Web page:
But what exchange users are discovering is that everyone has been turning a blind eye to the mounting cyber risks. No one, save threat actors, was paying close attention to the ramifications of granting a myriad of small- and mid-sized contractors privileged access inside the company firewall. These are the providers with whom sensitive data and privileged access gets shared daily.

Two entrenched patterns need fixing: first-party companies need to get much better visibility of what’s going on in their supply chain; and third-party suppliers need be start taking basic cyber hygiene much more seriously. “It’s this middle group that’s really terrifying because they get access to sensitive information and many of them have very little security in place,” Kneip says.

Visibility boost

It’s notable that the Solar Winds hack is something of an outlier. It is an example of a highly-sophisticated, nation state-sponsored hack of a third-party supplier in order to infiltrate its marquee first-party customers. Many of Solar Winds customers had the best security money can buy, but were still deeply compromised, via what essentially was a third-party hack.

Thus, Solar Winds is a vivid reminder of just how pliable and wide open our Internet-centric supply chain remains.  However, for most organizations the bigger day-to-day concerns revolve around the many ways modestly clever criminals can so easily manipulate the supply chain.

Attackers got deep access into Target’s customer transactions records by usurping network access granted to an HVAC contractor; JPMorganChase got profoundly hacked in much the same way, via third-party supplier that helped the bank run its charitable marathon races.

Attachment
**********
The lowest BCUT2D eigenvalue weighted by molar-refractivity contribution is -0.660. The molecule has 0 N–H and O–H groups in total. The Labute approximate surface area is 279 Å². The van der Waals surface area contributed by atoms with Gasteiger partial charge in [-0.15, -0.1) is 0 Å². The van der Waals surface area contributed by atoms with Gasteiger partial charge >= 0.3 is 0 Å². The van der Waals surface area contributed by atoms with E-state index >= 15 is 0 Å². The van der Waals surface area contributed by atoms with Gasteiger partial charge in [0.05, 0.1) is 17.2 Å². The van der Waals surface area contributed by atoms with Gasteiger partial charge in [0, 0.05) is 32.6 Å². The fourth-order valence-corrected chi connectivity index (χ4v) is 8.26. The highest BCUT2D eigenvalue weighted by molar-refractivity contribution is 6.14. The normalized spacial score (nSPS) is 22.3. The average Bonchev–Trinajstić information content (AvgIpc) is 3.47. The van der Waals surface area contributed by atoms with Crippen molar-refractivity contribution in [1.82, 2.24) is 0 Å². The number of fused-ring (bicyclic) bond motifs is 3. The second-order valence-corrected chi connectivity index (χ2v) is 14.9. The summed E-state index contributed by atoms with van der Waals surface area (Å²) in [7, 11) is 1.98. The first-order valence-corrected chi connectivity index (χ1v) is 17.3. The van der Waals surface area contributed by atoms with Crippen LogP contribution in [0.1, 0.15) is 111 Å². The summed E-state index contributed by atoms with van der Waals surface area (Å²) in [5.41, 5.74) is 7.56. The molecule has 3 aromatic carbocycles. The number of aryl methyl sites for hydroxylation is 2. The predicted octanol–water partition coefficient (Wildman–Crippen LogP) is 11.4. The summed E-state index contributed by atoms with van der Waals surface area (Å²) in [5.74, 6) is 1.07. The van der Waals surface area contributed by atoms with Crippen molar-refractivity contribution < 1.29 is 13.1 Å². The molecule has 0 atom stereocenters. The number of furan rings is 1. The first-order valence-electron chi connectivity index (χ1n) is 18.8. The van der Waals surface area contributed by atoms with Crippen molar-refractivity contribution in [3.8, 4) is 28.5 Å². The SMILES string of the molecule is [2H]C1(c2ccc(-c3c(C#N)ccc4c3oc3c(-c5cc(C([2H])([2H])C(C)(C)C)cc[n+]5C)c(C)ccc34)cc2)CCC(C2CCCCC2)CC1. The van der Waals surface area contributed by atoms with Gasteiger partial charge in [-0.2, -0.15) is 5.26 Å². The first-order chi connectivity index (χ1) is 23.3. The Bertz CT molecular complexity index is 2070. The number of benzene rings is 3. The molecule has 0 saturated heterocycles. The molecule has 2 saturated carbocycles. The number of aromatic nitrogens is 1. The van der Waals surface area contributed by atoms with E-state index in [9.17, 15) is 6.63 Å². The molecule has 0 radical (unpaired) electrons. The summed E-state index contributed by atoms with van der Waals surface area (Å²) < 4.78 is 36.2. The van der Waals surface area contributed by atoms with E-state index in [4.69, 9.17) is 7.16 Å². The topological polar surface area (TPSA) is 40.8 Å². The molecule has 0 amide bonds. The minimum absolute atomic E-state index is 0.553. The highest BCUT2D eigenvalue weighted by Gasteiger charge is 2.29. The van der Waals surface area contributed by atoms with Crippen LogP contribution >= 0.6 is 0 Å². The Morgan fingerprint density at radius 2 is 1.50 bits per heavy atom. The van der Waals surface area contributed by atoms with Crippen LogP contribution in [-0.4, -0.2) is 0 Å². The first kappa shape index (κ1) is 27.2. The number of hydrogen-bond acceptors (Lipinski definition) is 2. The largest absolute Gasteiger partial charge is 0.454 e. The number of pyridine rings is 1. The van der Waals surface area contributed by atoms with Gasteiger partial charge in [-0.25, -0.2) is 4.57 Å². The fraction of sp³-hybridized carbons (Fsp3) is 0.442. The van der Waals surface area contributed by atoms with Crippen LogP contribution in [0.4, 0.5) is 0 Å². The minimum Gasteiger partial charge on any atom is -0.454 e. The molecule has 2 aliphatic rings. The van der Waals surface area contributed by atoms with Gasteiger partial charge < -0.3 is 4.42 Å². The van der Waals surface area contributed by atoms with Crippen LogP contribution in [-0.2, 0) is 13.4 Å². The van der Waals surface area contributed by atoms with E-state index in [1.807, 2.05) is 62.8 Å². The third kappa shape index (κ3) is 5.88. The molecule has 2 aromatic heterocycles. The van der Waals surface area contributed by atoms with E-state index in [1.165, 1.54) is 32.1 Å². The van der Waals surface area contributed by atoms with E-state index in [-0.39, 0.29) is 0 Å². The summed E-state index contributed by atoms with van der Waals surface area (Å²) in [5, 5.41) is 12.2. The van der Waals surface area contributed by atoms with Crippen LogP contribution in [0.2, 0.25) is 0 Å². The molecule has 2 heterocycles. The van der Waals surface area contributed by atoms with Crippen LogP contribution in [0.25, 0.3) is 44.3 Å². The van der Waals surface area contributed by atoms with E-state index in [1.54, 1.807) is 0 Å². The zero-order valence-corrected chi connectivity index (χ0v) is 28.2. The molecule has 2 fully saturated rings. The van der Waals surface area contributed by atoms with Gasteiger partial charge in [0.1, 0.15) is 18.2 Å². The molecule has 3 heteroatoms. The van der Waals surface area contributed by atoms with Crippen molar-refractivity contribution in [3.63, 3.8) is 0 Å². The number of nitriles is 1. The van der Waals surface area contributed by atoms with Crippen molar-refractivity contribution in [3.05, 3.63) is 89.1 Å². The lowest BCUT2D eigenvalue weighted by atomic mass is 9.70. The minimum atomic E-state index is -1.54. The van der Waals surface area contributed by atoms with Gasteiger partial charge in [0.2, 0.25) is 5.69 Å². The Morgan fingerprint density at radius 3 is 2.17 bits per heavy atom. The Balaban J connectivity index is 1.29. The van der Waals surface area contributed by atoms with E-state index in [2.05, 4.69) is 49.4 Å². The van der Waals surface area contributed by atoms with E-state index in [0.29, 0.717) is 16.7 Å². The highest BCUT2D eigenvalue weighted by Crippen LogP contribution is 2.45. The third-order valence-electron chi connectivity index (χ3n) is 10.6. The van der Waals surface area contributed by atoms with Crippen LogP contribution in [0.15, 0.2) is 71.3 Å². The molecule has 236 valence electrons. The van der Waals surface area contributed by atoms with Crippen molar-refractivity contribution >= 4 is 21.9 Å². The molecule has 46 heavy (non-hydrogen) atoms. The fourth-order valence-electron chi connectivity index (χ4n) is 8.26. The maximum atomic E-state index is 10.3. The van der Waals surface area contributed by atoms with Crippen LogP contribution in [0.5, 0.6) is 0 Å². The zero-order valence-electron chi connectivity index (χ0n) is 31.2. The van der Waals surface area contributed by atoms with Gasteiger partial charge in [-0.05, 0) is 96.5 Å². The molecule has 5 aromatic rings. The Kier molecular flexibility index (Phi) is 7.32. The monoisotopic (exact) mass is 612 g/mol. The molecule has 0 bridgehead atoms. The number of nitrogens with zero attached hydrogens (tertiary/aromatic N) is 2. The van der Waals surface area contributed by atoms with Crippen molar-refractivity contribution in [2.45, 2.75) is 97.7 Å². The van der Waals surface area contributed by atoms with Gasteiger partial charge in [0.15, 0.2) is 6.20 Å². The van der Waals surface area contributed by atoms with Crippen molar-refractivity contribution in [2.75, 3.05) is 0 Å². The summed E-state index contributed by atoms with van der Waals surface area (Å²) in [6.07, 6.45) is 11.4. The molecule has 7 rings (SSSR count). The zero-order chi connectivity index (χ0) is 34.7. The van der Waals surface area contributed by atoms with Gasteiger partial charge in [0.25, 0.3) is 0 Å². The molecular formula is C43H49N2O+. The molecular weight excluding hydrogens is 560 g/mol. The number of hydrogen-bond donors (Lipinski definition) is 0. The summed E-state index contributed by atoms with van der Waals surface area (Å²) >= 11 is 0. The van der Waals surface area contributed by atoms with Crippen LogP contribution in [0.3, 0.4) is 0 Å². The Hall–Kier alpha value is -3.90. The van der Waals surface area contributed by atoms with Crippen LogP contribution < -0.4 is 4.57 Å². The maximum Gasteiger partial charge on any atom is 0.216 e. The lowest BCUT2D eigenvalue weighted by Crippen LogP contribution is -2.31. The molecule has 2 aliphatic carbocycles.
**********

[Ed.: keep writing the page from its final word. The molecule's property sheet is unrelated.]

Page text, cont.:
No first-party company wants to be the next Target or JPMorganChase. For that matter, all third-party suppliers should see the wisdom in taking  reasonable steps to avoid becoming the next culpable HVAC contractor or special events coordinator.

Kneip

So can sharing programmatic risk profiles help change things for the better? I came away from my discussion with Kneip encouraged that the answer is definitely, yes. Some promising inertia is rising from the intelligence sharing taking place on the CyberGRX’s global cyber risk Exchange.

Observes Kneip: “Awareness alone is creating a benefit. For many of the third-party companies coming into the Exchange, it’s the first time they’ve ever gone through a cyber risk assessment. They’re asking questions like ‘What is DLP?’ and ‘What exactly do you mean by patching cadence?’

“One of the other things we found is companies who’ve been on our platform for 12 months or more, show marked improvement in their security. We track people over time. And as they log in and update their profiles, we’ll reevaluate that information to ensure that it’s accurate. We’re seeing companies go from a 1.2 level of security maturity to a 2.8, or whatever it is, showing very material change.”

We’ve got a long, long way to go to adequately clean up a supply chain rife with cyber exposures. Wider sharing of risk profiles adds to visibility on all sides in a way that promotes a meritorious cycle. I’ll keep watch and keep reporting.

Acohido

Pulitzer Prize-winning business journalist Byron V. Acohido is dedicated to fostering public awareness about how to make the Internet as private and secure as it ought to be.


(LW provides consulting services to the vendors we cover.)